He loves me. He loves me not. The clock strikes 4 o’clock in the afternoon and you’re still wandering why you haven’t yet received that text from your lover inviting you over for dinner. Well, that is because they don’t have to and you don’t need it. Every year, the intoxicated smell of red roses and the worn rosy colour fill the insides of every shop. As soon as you pass through the entrance, you are bombarded with heart-shaped balloons and the last of the new Valentine’s flavoured chocolate boxes packed inside an all -pink £20 bag, while someone is paying for a giant ‘I love you’ Teddy bear. I often think, ‘Do we even know why are we buying all of these stuff? What are we even celebrating?’
Modern times require modern measures. Marketing. E-commerce. Artificial Intelligence. But, what about true love, the one we watch on the telly? Well, it doesn’t work like that. Pop culture has created a romanticised version of love and turned it into a product. The traditional idea of love has been converted into a trade market. A bit like Christmas, we forget about the reason why we celebrate this day, its value has gone. Valentine’s day has become an irresistible excuse for offers, profit and cash, cash, cash the perfect way of spreading ‘love’ (not really). Retailers use inverted psychology to make us want to buy things, having in mind the idea of making someone’s day happy with a gift. But this is an illusion, hypocritical and fake. It is a superficial idea that provokes social anxiety. For instance, we still have teenage girls and young women that, instead of living their younger years, are constantly pressured by social media to dress up and act like 40 year old ones. Instead of enjoying their freedom, this day serves as a constant reminder of their own solitude for not having a boyfriend at the age of 15 or not being married at the age of 25. Neither seems right to have a day in which we all come together to commemorate love, when we live disconnected for most part of the year. It saddens me that the only time of the year we think about saying those three words, is when we walk downtown and see all the puffy, fluffy things reminding us that today is ‘I love you’ day.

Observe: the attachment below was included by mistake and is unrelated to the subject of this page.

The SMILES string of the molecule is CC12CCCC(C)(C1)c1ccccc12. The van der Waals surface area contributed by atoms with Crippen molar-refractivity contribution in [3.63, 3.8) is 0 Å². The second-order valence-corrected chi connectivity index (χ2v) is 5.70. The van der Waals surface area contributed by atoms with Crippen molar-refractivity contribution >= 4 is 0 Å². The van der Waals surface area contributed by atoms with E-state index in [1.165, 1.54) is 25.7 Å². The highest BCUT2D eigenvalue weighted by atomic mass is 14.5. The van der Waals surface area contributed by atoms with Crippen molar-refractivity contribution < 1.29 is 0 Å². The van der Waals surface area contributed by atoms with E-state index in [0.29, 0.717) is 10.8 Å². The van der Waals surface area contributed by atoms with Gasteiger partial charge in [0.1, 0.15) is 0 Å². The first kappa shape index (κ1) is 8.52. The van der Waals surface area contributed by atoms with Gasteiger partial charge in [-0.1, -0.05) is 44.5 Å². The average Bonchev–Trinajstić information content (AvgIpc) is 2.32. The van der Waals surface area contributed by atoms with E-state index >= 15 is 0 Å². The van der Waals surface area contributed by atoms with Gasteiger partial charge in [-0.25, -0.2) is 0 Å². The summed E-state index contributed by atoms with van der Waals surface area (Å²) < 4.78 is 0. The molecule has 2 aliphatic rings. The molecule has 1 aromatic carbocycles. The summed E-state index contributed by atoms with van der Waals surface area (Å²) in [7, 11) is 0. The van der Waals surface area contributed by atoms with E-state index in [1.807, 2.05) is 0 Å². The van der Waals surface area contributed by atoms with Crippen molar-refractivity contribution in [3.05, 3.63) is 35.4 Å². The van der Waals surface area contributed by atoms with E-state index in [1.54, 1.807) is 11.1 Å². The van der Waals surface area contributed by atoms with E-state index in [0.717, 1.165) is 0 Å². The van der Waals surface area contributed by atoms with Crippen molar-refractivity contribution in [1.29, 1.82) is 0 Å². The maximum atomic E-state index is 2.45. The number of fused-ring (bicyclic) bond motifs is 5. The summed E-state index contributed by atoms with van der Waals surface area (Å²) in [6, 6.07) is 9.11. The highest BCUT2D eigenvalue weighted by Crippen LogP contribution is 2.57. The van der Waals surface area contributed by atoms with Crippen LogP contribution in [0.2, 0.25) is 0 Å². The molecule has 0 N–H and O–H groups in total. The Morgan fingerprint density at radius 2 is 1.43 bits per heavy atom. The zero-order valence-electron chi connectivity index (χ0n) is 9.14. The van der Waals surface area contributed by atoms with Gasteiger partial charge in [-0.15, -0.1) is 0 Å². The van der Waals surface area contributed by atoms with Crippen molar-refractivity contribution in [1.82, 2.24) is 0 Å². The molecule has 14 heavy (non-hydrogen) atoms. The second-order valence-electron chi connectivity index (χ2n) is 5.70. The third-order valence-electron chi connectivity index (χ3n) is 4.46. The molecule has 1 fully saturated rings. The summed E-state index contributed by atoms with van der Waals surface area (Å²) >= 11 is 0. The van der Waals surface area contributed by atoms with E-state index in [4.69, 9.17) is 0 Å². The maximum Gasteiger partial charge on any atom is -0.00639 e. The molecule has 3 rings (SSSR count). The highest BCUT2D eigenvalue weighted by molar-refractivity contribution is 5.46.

If you want to spend more time with your loved one, then every day should be Valentine’s Day. Right? Right. For society, the only thing that matters is cash and the only way they find to make profit is by creating labels. Valentine’s Day is, indeed, in itself a label used by retailers to convert the hearts of those who look at love as a mere product, when they fall into the action of buying something to offer their special one. However, love shouldn’t be inherent in a label but in human feeling and emotion. As such, this should be a day like any other in which, you step outside, take a deep breath and go about your own life, without having the pressure and commitment to call someone over for dinner on ‘Valentine’s Day’.